Martel tweaks the traditional rendering of animals in children’s tales to strengthen Pi’s original story and to illustrate the similarities between humans and animals. Fables and children’s stories regularly make use of anthropomorphized animal characters. However, in Life of Pi, the animals are drawn realistically and behave in ways that are true to their species. In this way, Martel enables the protagonist, Pi, to make a strong case for the believability of his Richard Parker account—something that would not be possible if, for example, Richard Parker were a talking tiger or a tiger that magically turns, against his very nature, into Pi’s best friend. Furthermore, he drives home the point that we humans are not so different from animals after all. Deprived of the luxuries and conveniences we have built up for ourselves in modern times, we resort to our basic instincts and animalistic roots.
Part Three conveys the difficulty of communicating precisely and accurately. Pi tells two different stories about his time at sea. At the broadest level, this deception illustrates the ability and willingness of humans to embellish and alter the truth, to fill in forgotten details with fictions and lies. It also suggests the difficulty of arriving at a single objective truth, as opposed to differing interpretations of events. The smaller details, too, send the reader a message that it is extremely hard to use language precisely. A word is a signal or symbol used to point to things that exist in the world. Given that all of human language is metaphorical in this way, a person can never give an objective, unbiased, fact-based account. Even the tape-recorded conversation between Pi and the two interviewers is not entirely unbiased: the Japanese portions of the text are not original because they have been filtered through a third party, the translator. Okamoto’s final report, delivered to the Ministry of Transport, is also selective and subjective. Clearly, even in documents and journalistic accounts there seems to be a great deal of creative authorship involved. The bottom line, Martel seems to say, is that there can never be only one right account of a thing, event, person, place, or conversation. Experience is always open to interpretation.
Part Three provides the most important phrase of the novel: “the better story.” With those three words, we come to understand that this is a book about how we choose what to believe and how we come to grips with a reality that is often more horrible that we can stand. In other words, as Pi reveals to us and to his two interviewers, the human capacity for imagination and invention is a mechanism for self-preservation. Pi is conscious that he has two stories to offer us: one with animals and one without. He is also aware that the one with animals is the more enjoyable of the two, the version that we, his audience, would much rather remember. The story with the Bengal tiger is farfetched but engaging, even charming. The version with the cannibalistic cook and the death of Pi’s mother, on the other hand, is heartbreaking and extremely upsetting. It reveals the underlying ferocity of our animal nature, something that we humans do not like to know about ourselves.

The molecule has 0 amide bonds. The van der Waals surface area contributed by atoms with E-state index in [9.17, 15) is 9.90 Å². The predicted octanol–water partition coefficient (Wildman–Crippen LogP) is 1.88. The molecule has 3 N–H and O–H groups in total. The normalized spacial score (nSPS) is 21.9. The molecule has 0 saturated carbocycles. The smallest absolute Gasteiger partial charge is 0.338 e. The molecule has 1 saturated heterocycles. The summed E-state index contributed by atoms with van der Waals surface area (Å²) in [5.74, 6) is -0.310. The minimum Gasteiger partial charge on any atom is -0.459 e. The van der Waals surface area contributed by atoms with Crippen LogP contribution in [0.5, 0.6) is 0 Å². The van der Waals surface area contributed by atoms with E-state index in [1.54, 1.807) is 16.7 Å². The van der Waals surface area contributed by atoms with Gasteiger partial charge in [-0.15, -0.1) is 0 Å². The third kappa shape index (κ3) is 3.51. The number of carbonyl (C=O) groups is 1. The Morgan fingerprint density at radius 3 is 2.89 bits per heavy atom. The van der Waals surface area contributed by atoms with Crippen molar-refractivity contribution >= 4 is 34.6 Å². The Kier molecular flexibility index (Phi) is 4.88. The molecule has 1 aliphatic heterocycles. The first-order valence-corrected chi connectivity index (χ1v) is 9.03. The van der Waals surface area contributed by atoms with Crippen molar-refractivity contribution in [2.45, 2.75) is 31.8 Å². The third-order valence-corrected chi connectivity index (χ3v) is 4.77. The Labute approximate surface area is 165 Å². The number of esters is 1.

If fiction is an escape hatch or a gentler version of the truth, then religion is a lifeboat that keeps us afloat in the face of our own mortality. Both fiction and religion perform a similar function. They take the simple biological imperatives—we are born, we live, we die—and color them with narrative in an effort to make them more palatable, more personal, more digestible. All religions provide believers with a creation story, rituals for daily life, and stories that illustrate, in an indirect way, the nature of human life. All fiction supplies us with characters, settings, and language that help us get closer and closer to grasping universal truths. The significance of religion within Martel’s novel is just like that of fiction: both use metaphor, simile, allusion, imagery, and hyperbole to help us understand and live with the realities of human existence.